By Jacqueline Pitts, The Bottom Line
Kicking off day 2 of the Business Summit, Kentucky Chamber President and CEO Dave Adkisson gave an in-depth presentation about the seven key issues facing the commonwealth.
In his talk, Adkisson touched on the progress Kentucky has made as the legislature has begun passing pro-business legislation that is already attracting investments to the state.
Adkisson said pension and tax reform are tied for the most urgent on that list as the state faces crucial financial decisions with the pension crisis remaining the biggest financial threat to Kentucky.
Other key priorities the state needs to address, Adkisson said, include infrastructure needs, the state’s workforce shortage issues through all levels of education including K-12 and higher education, and the opioid abuse struggles faced by the state.
Adkisson said a big vision will lead to a better commonwealth and emphasized that the business community will be at the table as these discussions move forward.
Reimagining the Appalachian Coal Fields
In the opening keynote of the day, the founder of a coding company putting former coal miners in new careers in eastern Kentucky discussed the ways new industry and jobs can be brought to the Appalachian region.
Rusty Justice, Co-founder and Managing Member of Bit Source LLC, told fellow Kentucky business leaders he believes if opportunities are created in eastern Kentucky, natives will be able to stay close to home and the region will be able to attract more talent. Because of the coal jobs the region has had, Justice says the workforce in the area has the knowledge and technical skills that coding requires and easily translates.
“We can be a center of excellence. We have the workforce that can do it,” Justice said.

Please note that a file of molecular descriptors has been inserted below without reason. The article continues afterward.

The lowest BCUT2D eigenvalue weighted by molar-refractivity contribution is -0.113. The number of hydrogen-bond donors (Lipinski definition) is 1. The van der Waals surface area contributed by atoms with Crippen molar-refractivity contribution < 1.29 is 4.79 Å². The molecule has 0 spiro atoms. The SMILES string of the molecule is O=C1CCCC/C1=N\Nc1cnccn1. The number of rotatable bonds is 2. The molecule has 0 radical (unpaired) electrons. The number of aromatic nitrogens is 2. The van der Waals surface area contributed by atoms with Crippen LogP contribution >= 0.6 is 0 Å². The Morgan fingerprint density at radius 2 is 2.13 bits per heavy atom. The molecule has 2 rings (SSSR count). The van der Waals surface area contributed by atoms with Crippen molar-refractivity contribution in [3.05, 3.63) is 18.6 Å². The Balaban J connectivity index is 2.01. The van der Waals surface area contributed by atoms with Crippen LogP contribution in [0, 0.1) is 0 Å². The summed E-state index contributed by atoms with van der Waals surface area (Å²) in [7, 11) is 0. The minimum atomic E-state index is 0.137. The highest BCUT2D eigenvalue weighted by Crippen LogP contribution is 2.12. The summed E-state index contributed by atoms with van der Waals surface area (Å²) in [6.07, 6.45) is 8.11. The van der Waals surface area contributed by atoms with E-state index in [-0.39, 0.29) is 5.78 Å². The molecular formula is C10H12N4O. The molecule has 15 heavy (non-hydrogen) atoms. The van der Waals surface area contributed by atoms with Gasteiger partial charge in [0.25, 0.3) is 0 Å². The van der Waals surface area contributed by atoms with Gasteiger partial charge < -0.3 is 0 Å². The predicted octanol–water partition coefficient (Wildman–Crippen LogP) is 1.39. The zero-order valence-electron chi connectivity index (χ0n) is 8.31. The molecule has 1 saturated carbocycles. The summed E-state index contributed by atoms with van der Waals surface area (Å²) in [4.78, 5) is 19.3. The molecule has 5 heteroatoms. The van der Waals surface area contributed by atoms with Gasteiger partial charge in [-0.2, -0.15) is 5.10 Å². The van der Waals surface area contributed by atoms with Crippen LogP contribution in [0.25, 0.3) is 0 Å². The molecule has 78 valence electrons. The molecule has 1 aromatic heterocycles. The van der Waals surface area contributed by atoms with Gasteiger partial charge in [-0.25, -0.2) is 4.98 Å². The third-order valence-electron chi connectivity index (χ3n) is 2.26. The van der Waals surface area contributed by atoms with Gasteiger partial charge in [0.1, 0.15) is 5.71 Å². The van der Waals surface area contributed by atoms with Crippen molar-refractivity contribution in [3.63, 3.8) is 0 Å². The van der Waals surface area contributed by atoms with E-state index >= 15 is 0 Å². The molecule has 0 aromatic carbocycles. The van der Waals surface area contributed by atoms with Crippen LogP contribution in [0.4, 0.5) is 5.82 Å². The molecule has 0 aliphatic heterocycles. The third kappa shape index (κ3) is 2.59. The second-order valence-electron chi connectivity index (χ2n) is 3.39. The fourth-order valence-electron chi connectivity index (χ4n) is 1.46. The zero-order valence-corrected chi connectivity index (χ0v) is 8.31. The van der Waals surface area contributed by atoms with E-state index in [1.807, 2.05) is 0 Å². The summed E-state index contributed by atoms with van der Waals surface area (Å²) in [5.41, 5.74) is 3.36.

Justice said the Kentucky Wired project is exciting to people of eastern Kentucky because bringing broadband to the region will help transform their economy and way of life.
“It’s important for businesses to offer opportunity and hope,” Justice said.
The Home State of Horsepower
Kentucky’s powerful automotive industry was the focus of a panel with Doug Bowling, Executive Vice President and Chief Operating Officer for Hitachi Automotive Systems Americas, Inc., Kurt Krug, Vice President – Human Resources, Communications & Governmental Affairs of INOAC USA, Inc., and Dave Tatman, Executive Director of Kentucky Automotive Industry Association.
The panel discussed the fact that Kentucky is the 3rd largest auto-manufacturing in the nation with facilities in 80 counties. Kentucky Automotive Industry Association Executive Director Tatman said that 1 out of every 18 jobs in Ky. is in the automotive industry.
When asked why automotive companies are locating in Kentucky, the state’s geographic location was a key point of discussion as the state is within a one day drive of two-thirds of the country’s population.
But while the industry continues to grow the panelists said there is still a struggle to find the skilled workforce needed for the jobs in the state.
As part of this issue, the panel talked about different programs happening in their sector to help Kentuckians get the training and certification they need to help strengthen the workforce and said they hope to continue to grow those programs moving forward.
The Bourbon Industry in Kentucky
The 12th Annual Business Summit concluded Friday with a discussion about one of Kentucky’s signature industries: bourbon.
The bourbon industry in Kentucky served as the luncheon keynote address featuring a conversation between Garvin Brown IV, Chairman of the Board at Brown-Forman, and Kentucky Chamber Board Member Tierra Kavanaugh Wayne, CEO of TKT & Associates, Inc.
In the discussion, Brown and Wayne talked about what it was like growing up in the Brown family, the evolution of the family business over decades, and the his career in and out of Brown-Forman.
For more state government news go to the Kentucky Chamber of Commerce’s The Bottom Line blog.